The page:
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Journal of Autism and Developmental Disorders

, Volume 49, Issue 9, pp 3819–3832 | Cite as

Rates of Co-occurring Psychiatric Disorders in Autism Spectrum Disorder Using the Mini International Neuropsychiatric Interview

  • Maya G. MosnerEmail author
  • Jessica L. Kinard
  • Jasmine S. Shah
  • Sean McWeeny
  • Rachel K. Greene
  • Sarah C. Lowery
  • Carla A. Mazefsky
  • Gabriel S. Dichter
Original Paper

Abstract

Individuals with autism spectrum disorder (ASD) often meet criteria for at least one additional psychiatric disorder. The present study evaluated the utility of the Mini International Neuropsychiatric Interview (MINI) in assessing co-occurring psychiatric disorders in children, adolescents, and young adults with ASD. Ninety-one percent of children/adolescents and thirty-one percent of young adults were diagnosed with one or more co-occurring diagnoses using the MINI. MINI diagnostic rates were comparable to those found in the literature on children/adolescents with ASD; however, in young adults, MINI diagnostic rates were lower relative to rates found in the literature on young adults with ASD. Implications for treatment, transitioning to adulthood, and the need for instruments developed specifically to diagnose co-occurring disorders in ASD are discussed.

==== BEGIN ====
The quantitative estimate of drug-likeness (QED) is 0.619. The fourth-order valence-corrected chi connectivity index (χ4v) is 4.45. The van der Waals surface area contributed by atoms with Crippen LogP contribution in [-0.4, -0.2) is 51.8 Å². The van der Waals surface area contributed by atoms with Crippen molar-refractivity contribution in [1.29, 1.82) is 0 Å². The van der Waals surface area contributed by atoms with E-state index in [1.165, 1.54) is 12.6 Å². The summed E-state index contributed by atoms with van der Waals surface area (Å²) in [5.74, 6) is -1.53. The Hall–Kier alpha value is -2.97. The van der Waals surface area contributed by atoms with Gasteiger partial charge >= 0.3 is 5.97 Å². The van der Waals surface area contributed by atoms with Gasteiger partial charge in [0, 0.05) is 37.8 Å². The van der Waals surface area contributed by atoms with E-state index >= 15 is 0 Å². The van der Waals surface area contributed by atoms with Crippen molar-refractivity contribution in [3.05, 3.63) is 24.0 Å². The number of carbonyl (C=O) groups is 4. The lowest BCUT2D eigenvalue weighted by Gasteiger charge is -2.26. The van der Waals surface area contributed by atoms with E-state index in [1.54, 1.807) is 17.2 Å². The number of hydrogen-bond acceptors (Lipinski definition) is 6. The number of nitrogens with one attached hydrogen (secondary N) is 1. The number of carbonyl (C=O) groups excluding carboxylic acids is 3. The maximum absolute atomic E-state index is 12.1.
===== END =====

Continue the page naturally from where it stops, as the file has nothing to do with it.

Keywords

Autism spectrum disorder Assessment Co-occurring Comorbidity 

Notes

Funding

This research was funded by National Institutes of Health grants (Grant Numbers MH081285 and HD079124), and UNC-Chapel Hill (the Diller-Gilligan Summer Research Fellowship). In addition, this work was funded by National Institute of Mental Health (Grant Number R00MH102355 and R01MH108605). Recruitment was supported by the Clinical Translational Core of the UNC Intellectual and Developmental Disabilities Research Center (IDDRC; U54 HD079124; PI: Piven).

Compliance with Ethical Standards

Conflict of interest

All authors declare that they have no conflict of interest.

Ethical Approval

All procedures performed in studies involving human participants were in accordance with the ethical standards of the institutional and/or national research committee and with the 1964 Helsinki declaration and its later amendments or comparable ethical standards. This article does not contain any studies with animals performed by any of the authors.

Informed Consent

Informed consent was obtained from all individual participants included in the study.

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Copyright information

© Springer Science+Business Media, LLC, part of Springer Nature 2019

Authors and Affiliations

  1. 1.Department of Psychology and NeuroscienceUniversity of North Carolina-Chapel HillChapel HillUSA
  2. 2.Carolina Institute for Developmental DisabilitiesUniversity of North Carolina at Chapel Hill School of Medicine, Chapel HillChapel HillUSA
  3. 3.Department of PsychiatryUniversity of PittsburghPittsburghUSA
  4. 4.Department of PsychiatryUniversity of North Carolina-Chapel HillChapel HillUSA
  5. 5.Duke-UNC Brain Imaging and Analysis CenterDuke University Medical CenterDurhamUSA

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